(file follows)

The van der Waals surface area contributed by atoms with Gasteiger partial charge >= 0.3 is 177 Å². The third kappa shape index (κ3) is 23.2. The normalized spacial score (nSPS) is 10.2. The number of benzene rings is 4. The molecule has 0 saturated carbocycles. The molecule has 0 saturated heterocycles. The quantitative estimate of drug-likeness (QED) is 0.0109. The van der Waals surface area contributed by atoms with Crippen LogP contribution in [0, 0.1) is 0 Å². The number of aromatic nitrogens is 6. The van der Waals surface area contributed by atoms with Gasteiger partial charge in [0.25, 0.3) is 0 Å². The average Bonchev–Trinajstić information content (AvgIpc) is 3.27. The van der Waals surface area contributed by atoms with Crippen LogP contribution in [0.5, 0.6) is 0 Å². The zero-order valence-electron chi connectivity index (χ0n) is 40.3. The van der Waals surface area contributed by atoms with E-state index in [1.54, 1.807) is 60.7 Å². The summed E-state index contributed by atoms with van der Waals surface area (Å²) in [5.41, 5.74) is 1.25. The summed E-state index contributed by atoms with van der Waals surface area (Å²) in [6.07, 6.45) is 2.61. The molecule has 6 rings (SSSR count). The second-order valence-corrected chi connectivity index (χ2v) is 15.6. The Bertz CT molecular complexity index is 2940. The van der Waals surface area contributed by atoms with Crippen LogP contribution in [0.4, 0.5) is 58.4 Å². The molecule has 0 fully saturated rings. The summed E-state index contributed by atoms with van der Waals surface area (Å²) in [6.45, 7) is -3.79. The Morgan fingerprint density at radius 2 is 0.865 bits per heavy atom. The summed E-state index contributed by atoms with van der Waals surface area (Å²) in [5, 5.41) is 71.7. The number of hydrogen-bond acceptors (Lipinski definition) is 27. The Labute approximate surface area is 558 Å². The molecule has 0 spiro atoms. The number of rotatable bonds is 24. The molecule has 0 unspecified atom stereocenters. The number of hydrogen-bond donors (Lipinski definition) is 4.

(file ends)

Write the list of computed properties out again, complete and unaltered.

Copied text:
The van der Waals surface area contributed by atoms with Gasteiger partial charge >= 0.3 is 177 Å². The third kappa shape index (κ3) is 23.2. The normalized spacial score (nSPS) is 10.2. The number of benzene rings is 4. The molecule has 0 saturated carbocycles. The molecule has 0 saturated heterocycles. The quantitative estimate of drug-likeness (QED) is 0.0109. The van der Waals surface area contributed by atoms with Crippen LogP contribution in [0, 0.1) is 0 Å². The number of aromatic nitrogens is 6. The van der Waals surface area contributed by atoms with Gasteiger partial charge in [0.25, 0.3) is 0 Å². The average Bonchev–Trinajstić information content (AvgIpc) is 3.27. The van der Waals surface area contributed by atoms with Crippen LogP contribution in [0.5, 0.6) is 0 Å². The zero-order valence-electron chi connectivity index (χ0n) is 40.3. The van der Waals surface area contributed by atoms with E-state index in [1.54, 1.807) is 60.7 Å². The summed E-state index contributed by atoms with van der Waals surface area (Å²) in [5.41, 5.74) is 1.25. The summed E-state index contributed by atoms with van der Waals surface area (Å²) in [6.07, 6.45) is 2.61. The molecule has 6 rings (SSSR count). The second-order valence-corrected chi connectivity index (χ2v) is 15.6. The Bertz CT molecular complexity index is 2940. The van der Waals surface area contributed by atoms with Crippen LogP contribution in [0.4, 0.5) is 58.4 Å². The molecule has 0 fully saturated rings. The summed E-state index contributed by atoms with van der Waals surface area (Å²) in [6.45, 7) is -3.79. The Morgan fingerprint density at radius 2 is 0.865 bits per heavy atom. The summed E-state index contributed by atoms with van der Waals surface area (Å²) in [5, 5.41) is 71.7. The number of hydrogen-bond acceptors (Lipinski definition) is 27. The Labute approximate surface area is 558 Å². The molecule has 0 spiro atoms. The number of rotatable bonds is 24. The molecule has 0 unspecified atom stereocenters. The number of hydrogen-bond donors (Lipinski definition) is 4.